But it never quite felt like me. Underneath, I was still, in my own mind, androgynous, more boy than girl, still ugly and fat, even if I had mastered a woman’s enchantments and put them to good use. I still don’t think I am very pretty on my own. My heavy makeup is my warpaint.

This bred a strange duality: armed with my makeup, I feel ten times more beautiful than I really am. This feeling alone is enough to summon the illusion, to imbue me with power. In our culture, the cruel double-standard of misogyny and advertising convinces even the most beautiful woman that she is flawed. It is a distortion of reality, but in this strange world we live in, it may be a sign of health for a woman like me to truly believe and feel beautiful, and to recognize the politically incorrect power that that bestows.

Without my warpaint, I am none of these things. I am ugly again, and fragile. For all my feminism, all my pushing ahead in a rough, man’s field, making myself harder than the men around me, I cannot leave the house without makeup. It is a primordial magic; the ritual of application transforms me from impotent, rejected orphan to fiery sorceress. Like Eve, I cover my nakedness, and beyond. I paint myself a shield and sword.

And yet, I long for the day when the illusion will become real, when I know that the power is not conjured from without only through strange rituals and painted hieroglyphics around my eyes and lips. Now that my thousand and one mystical masks have brought me through storm and roiling sea, I have finally reached a calm shore, a place where I would like nothing more than to rest, respite from this amaranthine sorcery. In these calm latitudes, the ritual has become onerous, is no longer as imperative or as seductive as it once was. I feel a slave to the rituals of potions and dyes, but am afraid to risk offending the source of the protection that carried me safe through adolescence and across the seas. No one in this place I live even wears makeup anymore, except me. I no longer have to prove myself again and again and again. Sometimes, I want to be who I was before, naked. I don’t want to look invincible anymore. Having become the witch, I just want to be human again, now that I am in a place where female humans might be allowed to survive.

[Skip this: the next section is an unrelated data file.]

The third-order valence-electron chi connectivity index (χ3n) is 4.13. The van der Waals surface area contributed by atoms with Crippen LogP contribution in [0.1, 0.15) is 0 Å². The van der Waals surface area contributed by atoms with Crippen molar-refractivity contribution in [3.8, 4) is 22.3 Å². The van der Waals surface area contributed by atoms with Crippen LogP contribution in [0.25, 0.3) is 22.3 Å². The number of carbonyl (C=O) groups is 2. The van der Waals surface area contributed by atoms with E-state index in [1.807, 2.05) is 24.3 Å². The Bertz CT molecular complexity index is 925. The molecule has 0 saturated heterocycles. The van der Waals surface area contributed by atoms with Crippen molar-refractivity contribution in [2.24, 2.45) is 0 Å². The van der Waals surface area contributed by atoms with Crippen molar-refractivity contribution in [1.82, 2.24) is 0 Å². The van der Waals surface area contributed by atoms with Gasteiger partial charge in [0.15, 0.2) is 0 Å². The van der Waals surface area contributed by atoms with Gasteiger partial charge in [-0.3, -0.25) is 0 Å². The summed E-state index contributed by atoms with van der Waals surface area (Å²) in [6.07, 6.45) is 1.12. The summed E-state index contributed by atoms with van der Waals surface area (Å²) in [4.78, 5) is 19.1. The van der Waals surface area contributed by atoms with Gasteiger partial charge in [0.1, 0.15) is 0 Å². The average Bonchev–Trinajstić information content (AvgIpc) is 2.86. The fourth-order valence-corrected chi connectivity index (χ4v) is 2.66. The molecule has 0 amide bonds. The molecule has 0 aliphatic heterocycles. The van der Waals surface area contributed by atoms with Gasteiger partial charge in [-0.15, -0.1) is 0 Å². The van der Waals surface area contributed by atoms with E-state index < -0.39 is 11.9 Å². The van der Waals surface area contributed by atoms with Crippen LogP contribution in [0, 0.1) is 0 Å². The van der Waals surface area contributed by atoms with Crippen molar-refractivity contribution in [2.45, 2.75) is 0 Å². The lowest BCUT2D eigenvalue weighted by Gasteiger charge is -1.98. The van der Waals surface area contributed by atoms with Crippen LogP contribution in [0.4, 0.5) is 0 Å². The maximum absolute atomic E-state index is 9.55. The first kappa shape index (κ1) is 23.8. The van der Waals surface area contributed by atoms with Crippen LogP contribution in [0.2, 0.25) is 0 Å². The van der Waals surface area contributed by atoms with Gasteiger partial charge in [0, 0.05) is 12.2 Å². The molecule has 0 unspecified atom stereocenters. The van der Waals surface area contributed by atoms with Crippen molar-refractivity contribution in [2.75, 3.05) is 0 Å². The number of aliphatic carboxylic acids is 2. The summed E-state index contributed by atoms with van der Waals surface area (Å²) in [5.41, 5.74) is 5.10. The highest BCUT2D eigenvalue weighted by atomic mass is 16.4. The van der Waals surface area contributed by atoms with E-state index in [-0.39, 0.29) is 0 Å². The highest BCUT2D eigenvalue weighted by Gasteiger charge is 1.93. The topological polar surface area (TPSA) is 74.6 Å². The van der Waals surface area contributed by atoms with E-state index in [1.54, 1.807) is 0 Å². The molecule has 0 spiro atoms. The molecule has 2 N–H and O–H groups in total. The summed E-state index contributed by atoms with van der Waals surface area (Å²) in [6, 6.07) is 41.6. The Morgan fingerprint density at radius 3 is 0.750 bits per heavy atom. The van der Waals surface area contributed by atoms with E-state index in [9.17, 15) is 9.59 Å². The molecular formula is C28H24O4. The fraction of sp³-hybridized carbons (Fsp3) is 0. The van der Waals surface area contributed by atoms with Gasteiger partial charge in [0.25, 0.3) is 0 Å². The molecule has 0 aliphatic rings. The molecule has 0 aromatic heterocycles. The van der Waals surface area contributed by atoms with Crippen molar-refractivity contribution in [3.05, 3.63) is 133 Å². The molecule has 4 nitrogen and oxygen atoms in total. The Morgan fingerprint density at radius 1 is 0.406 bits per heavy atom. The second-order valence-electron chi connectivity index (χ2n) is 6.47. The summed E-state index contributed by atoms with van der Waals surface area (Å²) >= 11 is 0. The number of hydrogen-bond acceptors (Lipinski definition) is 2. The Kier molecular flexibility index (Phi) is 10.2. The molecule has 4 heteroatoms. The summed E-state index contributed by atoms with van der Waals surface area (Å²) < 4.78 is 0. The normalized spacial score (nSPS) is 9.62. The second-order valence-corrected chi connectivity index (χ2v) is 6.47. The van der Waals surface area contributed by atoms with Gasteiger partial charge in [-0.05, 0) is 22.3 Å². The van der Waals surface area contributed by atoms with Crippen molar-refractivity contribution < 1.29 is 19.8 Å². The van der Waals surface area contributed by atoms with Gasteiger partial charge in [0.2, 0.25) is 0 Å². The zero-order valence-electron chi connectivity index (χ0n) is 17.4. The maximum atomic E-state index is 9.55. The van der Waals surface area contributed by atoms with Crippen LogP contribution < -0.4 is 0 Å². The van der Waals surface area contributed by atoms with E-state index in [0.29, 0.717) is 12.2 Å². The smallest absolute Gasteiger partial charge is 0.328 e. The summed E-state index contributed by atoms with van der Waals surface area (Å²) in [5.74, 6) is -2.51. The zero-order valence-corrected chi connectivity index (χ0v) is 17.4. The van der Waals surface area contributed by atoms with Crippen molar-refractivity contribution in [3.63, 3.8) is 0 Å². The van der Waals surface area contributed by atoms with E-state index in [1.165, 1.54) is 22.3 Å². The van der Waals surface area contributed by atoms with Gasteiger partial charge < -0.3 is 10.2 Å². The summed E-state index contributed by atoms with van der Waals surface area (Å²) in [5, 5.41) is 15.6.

I have tried to trick the magic, but I cannot give it up entirely. I dress much more simply, even shabbily, reverting to boyish cuts of jeans, the clothes no longer my conspiratorial altar items. I have let myself go to work with very light makeup, light enough, in fact, that I’m sure it isn’t much different from not wearing any. But…I am. It is vastly different than not wearing any. I have tried to have people drop in on the weekends when I am theoretically not painted, to show them a glimpse of the woman behind the curtain, but I cheat, washing my face lightly, so smudges of smoke remain around my eyes, leaving traces of the mask, enough for me to know that it is there should I need it, that the dark lines surround my pale features that I am afraid would blend into nothingness without ritualistic demarcation.

Sometimes, when I feel unlike myself, I play with the idea of going about my day with no makeup, wearing my vulnerability and my fragility for all the world to see, perhaps even enticing someone to offer me consolation. I never do, though. The furthest I get is to the door, before I dash back, terrified of losing the source of my protection, of arousing the wrath of She who has kept me so well, to add a smudge of kohl around my eyes, a touch of pomegranate wine around my mouth, an ambivalent libation; the mark of my consecration to her cult on my face for all the world to see.


1 Comment

  1. I’m sold. Subscribing now. Much love!